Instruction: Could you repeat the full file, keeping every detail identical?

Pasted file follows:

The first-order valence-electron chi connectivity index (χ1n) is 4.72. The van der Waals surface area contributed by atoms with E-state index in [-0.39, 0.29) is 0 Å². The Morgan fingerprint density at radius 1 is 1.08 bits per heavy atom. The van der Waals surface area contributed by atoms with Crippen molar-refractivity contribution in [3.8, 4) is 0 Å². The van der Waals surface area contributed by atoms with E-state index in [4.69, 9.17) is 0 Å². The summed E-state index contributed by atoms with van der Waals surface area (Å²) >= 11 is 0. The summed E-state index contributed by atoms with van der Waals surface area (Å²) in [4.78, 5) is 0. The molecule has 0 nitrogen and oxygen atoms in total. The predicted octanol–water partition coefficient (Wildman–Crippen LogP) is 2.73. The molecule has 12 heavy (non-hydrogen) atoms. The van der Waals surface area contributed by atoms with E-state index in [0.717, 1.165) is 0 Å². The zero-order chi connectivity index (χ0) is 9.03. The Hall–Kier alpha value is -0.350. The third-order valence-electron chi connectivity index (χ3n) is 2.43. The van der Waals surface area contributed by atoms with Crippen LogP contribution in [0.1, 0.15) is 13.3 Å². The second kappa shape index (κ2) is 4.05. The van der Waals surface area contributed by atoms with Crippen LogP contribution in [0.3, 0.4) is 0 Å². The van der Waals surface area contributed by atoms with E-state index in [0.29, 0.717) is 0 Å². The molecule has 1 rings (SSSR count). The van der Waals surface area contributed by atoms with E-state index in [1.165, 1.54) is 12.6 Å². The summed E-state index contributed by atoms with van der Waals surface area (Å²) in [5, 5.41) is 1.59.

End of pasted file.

The first-order valence-electron chi connectivity index (χ1n) is 4.72. The van der Waals surface area contributed by atoms with E-state index in [-0.39, 0.29) is 0 Å². The Morgan fingerprint density at radius 1 is 1.08 bits per heavy atom. The van der Waals surface area contributed by atoms with Crippen molar-refractivity contribution in [3.8, 4) is 0 Å². The van der Waals surface area contributed by atoms with E-state index in [4.69, 9.17) is 0 Å². The summed E-state index contributed by atoms with van der Waals surface area (Å²) >= 11 is 0. The summed E-state index contributed by atoms with van der Waals surface area (Å²) in [4.78, 5) is 0. The molecule has 0 nitrogen and oxygen atoms in total. The predicted octanol–water partition coefficient (Wildman–Crippen LogP) is 2.73. The molecule has 12 heavy (non-hydrogen) atoms. The van der Waals surface area contributed by atoms with E-state index in [0.717, 1.165) is 0 Å². The zero-order chi connectivity index (χ0) is 9.03. The Hall–Kier alpha value is -0.350. The third-order valence-electron chi connectivity index (χ3n) is 2.43. The van der Waals surface area contributed by atoms with Crippen LogP contribution in [0.1, 0.15) is 13.3 Å². The second kappa shape index (κ2) is 4.05. The van der Waals surface area contributed by atoms with Crippen LogP contribution in [0.3, 0.4) is 0 Å². The van der Waals surface area contributed by atoms with E-state index in [0.29, 0.717) is 0 Å². The molecule has 1 rings (SSSR count). The van der Waals surface area contributed by atoms with E-state index in [1.165, 1.54) is 12.6 Å². The summed E-state index contributed by atoms with van der Waals surface area (Å²) in [5, 5.41) is 1.59.